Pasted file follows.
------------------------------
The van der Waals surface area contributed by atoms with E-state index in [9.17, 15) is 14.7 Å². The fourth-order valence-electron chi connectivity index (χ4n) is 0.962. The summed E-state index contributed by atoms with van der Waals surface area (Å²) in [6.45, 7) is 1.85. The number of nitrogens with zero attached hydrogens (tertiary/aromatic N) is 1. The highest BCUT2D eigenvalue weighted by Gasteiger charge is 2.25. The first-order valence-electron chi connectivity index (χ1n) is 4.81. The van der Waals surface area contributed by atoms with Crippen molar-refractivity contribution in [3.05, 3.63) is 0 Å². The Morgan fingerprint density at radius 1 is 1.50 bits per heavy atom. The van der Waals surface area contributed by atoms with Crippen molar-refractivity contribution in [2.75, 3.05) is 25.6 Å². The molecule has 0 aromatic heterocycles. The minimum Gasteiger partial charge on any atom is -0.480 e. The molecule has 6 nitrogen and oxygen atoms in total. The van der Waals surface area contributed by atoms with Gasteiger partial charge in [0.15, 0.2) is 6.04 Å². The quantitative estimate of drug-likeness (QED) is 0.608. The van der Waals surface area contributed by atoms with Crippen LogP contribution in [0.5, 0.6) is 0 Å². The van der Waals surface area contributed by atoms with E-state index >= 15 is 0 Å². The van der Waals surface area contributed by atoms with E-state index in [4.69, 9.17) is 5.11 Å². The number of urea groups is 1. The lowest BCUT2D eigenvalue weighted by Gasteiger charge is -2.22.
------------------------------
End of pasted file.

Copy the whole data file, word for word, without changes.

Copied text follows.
The van der Waals surface area contributed by atoms with E-state index in [9.17, 15) is 14.7 Å². The fourth-order valence-electron chi connectivity index (χ4n) is 0.962. The summed E-state index contributed by atoms with van der Waals surface area (Å²) in [6.45, 7) is 1.85. The number of nitrogens with zero attached hydrogens (tertiary/aromatic N) is 1. The highest BCUT2D eigenvalue weighted by Gasteiger charge is 2.25. The first-order valence-electron chi connectivity index (χ1n) is 4.81. The van der Waals surface area contributed by atoms with Crippen molar-refractivity contribution in [3.05, 3.63) is 0 Å². The Morgan fingerprint density at radius 1 is 1.50 bits per heavy atom. The van der Waals surface area contributed by atoms with Crippen molar-refractivity contribution in [2.75, 3.05) is 25.6 Å². The molecule has 0 aromatic heterocycles. The minimum Gasteiger partial charge on any atom is -0.480 e. The molecule has 6 nitrogen and oxygen atoms in total. The van der Waals surface area contributed by atoms with Gasteiger partial charge in [0.15, 0.2) is 6.04 Å². The quantitative estimate of drug-likeness (QED) is 0.608. The van der Waals surface area contributed by atoms with Crippen LogP contribution in [0.5, 0.6) is 0 Å². The van der Waals surface area contributed by atoms with E-state index >= 15 is 0 Å². The van der Waals surface area contributed by atoms with E-state index in [4.69, 9.17) is 5.11 Å². The number of urea groups is 1. The lowest BCUT2D eigenvalue weighted by Gasteiger charge is -2.22.